In June 2014, the Valukas Report was provided to the National Highway Traffic Safety Administration, the U.S. Department of Justice, and members of both the U.S. House of Representatives and Senate. The results of the investigation were later made public.

Barra also discussed the Valukas Report with GM employees in a global town hall meeting, during which she said, “We aren’t simply going to fix this and move on. We are going to fix the failures in our system... and we are going to do the right thing for the affected parties.”

After the recall, GM began making far-reaching changes to its vehicle quality and safety organizations:

Decisions about vehicle safety and recalls are now elevated to some of the highest levels of the company. GM created a new position, vice president, Global Vehicle Safety, with global responsibility for the development of GM vehicle safety systems, confirmation and validation of safety performance, as well as post-sale safety activities, including recalls.
Approximately 200 employees joined the Global Safety organization in 2014, including more than 30 new safety investigators in North America whose roles are to help identify and quickly resolve potential safety issues.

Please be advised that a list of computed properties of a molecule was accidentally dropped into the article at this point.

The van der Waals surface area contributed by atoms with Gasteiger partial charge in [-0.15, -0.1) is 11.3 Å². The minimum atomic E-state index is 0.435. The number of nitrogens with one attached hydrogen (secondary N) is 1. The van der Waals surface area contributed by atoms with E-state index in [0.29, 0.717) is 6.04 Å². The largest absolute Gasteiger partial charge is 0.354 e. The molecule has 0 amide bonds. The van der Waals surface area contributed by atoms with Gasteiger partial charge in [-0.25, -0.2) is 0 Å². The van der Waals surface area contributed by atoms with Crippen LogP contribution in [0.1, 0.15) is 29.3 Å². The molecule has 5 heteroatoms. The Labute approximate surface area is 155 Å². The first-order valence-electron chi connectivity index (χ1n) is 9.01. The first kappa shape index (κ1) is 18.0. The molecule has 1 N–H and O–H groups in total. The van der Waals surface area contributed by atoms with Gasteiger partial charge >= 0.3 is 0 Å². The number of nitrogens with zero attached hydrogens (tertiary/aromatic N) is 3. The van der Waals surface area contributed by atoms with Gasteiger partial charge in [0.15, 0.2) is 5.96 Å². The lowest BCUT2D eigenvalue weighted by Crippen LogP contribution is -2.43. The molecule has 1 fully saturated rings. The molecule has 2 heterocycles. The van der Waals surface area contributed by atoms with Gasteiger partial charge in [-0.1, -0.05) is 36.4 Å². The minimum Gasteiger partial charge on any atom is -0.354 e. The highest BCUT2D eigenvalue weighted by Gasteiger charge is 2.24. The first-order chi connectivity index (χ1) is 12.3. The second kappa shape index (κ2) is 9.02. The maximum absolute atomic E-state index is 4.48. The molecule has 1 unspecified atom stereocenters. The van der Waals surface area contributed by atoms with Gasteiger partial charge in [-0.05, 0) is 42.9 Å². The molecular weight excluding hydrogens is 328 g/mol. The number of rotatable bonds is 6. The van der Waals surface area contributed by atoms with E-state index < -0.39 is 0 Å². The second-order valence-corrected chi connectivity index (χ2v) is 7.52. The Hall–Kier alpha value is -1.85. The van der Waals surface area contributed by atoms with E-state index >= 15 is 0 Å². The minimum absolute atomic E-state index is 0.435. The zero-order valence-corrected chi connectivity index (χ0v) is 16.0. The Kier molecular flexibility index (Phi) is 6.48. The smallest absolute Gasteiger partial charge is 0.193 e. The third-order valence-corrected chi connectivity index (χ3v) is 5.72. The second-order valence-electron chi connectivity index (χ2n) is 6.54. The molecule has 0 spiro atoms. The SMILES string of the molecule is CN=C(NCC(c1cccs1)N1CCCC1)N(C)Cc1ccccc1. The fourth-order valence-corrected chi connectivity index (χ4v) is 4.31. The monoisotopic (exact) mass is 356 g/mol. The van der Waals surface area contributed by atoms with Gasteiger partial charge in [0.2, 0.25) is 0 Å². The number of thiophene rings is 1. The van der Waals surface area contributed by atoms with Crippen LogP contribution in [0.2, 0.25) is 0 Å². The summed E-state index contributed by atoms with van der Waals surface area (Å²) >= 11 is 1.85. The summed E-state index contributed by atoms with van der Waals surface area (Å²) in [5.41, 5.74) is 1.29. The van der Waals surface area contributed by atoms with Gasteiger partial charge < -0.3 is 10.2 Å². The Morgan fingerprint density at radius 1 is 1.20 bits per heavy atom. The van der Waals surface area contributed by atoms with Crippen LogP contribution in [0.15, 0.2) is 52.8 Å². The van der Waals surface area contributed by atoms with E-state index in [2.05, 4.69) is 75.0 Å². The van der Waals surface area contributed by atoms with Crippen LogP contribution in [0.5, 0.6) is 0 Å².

A data analytics team was created to search for emerging issues using internal and external sources, including those reported to NHTSA.
The company created a “Speak up for Safety” program, designed to give employees and dealers an easy and consistent way to report potential vehicle or workplace safety issues, or suggest safety-related improvements.
GM’s Global Vehicle Engineering organization was reorganized to improve cross-system integration, deliver more consistent performance across vehicle programs, and address functional safety and compliance in vehicle development.
GM has implemented new policies and procedures to expedite the repair of recalled vehicles, and to improve its certified pre-owned vehicle program.

The company also established the GM Ignition Compensation Claims Resolution Facility, which is independently administered by attorney Kenneth Feinberg. The facility was designed to settle claims brought by people who suffered physical injuries or lost family members in accidents that may have been related to the ignition switch. It has awarded settlements even to those whose claims involved contributory negligence, as well as claims that would have been barred by bankruptcy court rulings.

General Motors Co. (NYSE:GM, TSX: GMM) and its partners produce vehicles in 30 countries, and the company has leadership positions in the world’s largest and fastest-growing automotive markets. GM, its subsidiaries and joint venture entities sell vehicles under the Chevrolet, Cadillac, Baojun, Buick, GMC, Holden, Jiefang, Opel, Vauxhall and Wuling brands. More information on the company and its subsidiaries, including OnStar, a global leader in vehicle safety, security and information services, can be found at http://www.gm.com.